Hand Antiseptic

Hand hygiene: Are dental professionals doing it right?

Dec. 11, 2019
The guidelines that dental health-care professionals should follow regarding hand hygiene are clear. But infection control expert Karen Daw wonders how many dental teams are following proper hand hygiene as closely as they should?

After a full day of elbowing myself to the front of the pack and casting aside any modicum of decorum to get my early Black Friday specials, Mother Nature reminded me that my bladder has it limits, and it was time to hit the restroom. Cocooned in my private stall, I heard a loud thump in the stall next to mine as a large purse hit the floor. “Ewww!” I thought to myself, knowing that my own purse was secured on the wall hook in my stall. Then, as the woman in the stall next to me and I exited, I made my way to the sink. “Floor purse lady” made a beeline for the exit.

The fact that this happens more than I care to think about is probably of no surprise to the folks at Michigan State University. In their study published in the Journal of Environmental Health, research assistants observed hand hygiene behavior of almost 3,800 people after they used the lavatory. Among some of their findings:

  • 66.9% used soap;
  • 22.8% "attempted washing" (only wet their hands);
  • 10.3% didn't wash their hands at all;
  • Only 5.3% of people fulfilled the time requirements of proper handwashing;
  • The average time spent at the sink was six seconds; and
  • Men were the biggest violators when it came to soap, using it only 50.3% of the time versus 79.9% of the time for women.

We’ve known since the days of Ignaz Phillip Semmelweis, a Hungarian physician and scientist credited as a pioneer in antiseptic procedures, that hand asepsis is the most effective way to prevent the spread of germs and nosocomial infections. However, published articles regarding proper hand hygiene in health care mirror the findings of the Michigan State University study; compliance isn’t where it could or should be. In fact, according to the Centers for Disease Control and Prevention (CDC), health-care providers clean their hands less than half of the times that they should. So, what is considered appropriate, what are some of the obstacles to adhering to the CDC recommendation, and what can be done to enhance compliance?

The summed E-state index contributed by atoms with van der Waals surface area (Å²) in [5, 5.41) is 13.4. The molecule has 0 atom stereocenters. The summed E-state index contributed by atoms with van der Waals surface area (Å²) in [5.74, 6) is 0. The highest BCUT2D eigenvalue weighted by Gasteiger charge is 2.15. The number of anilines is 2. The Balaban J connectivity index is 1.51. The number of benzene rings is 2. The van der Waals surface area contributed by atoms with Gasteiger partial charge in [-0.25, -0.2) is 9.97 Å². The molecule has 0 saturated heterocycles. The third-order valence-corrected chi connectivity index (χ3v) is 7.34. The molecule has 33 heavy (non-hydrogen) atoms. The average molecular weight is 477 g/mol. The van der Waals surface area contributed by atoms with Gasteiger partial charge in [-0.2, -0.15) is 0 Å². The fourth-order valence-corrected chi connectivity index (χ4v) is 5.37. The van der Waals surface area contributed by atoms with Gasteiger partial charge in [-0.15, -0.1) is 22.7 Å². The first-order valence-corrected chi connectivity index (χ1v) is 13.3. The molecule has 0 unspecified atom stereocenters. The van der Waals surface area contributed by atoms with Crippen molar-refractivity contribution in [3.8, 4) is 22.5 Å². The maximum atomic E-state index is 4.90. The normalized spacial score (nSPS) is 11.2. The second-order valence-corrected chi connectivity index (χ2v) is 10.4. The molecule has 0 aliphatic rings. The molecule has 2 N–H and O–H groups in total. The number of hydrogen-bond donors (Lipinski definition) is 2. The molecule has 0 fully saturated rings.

There are two primary ways to get hands clean: soap and water, and alcohol-based hand rubs (ABHRs). The CDC’s hand hygiene page states ABHRs are the most effective products for reducing the number of germs on the hands of health-care providers, and that hand washing should occur when hands are visibly soiled, before eating, and after using the restroom. (Hear that, floor purse lady?) (figure 1).

Time and technique are as important as when to wash. For ABHRs, enough product should be used to cover all surfaces of the hands, which will take approximately 20 seconds to dry. When done properly, dental professionals can “gel in” and “gel out” of treatment rooms, with the few exceptions mentioned earlier. For example, if C. difficile is a concern, then soap and water must be used.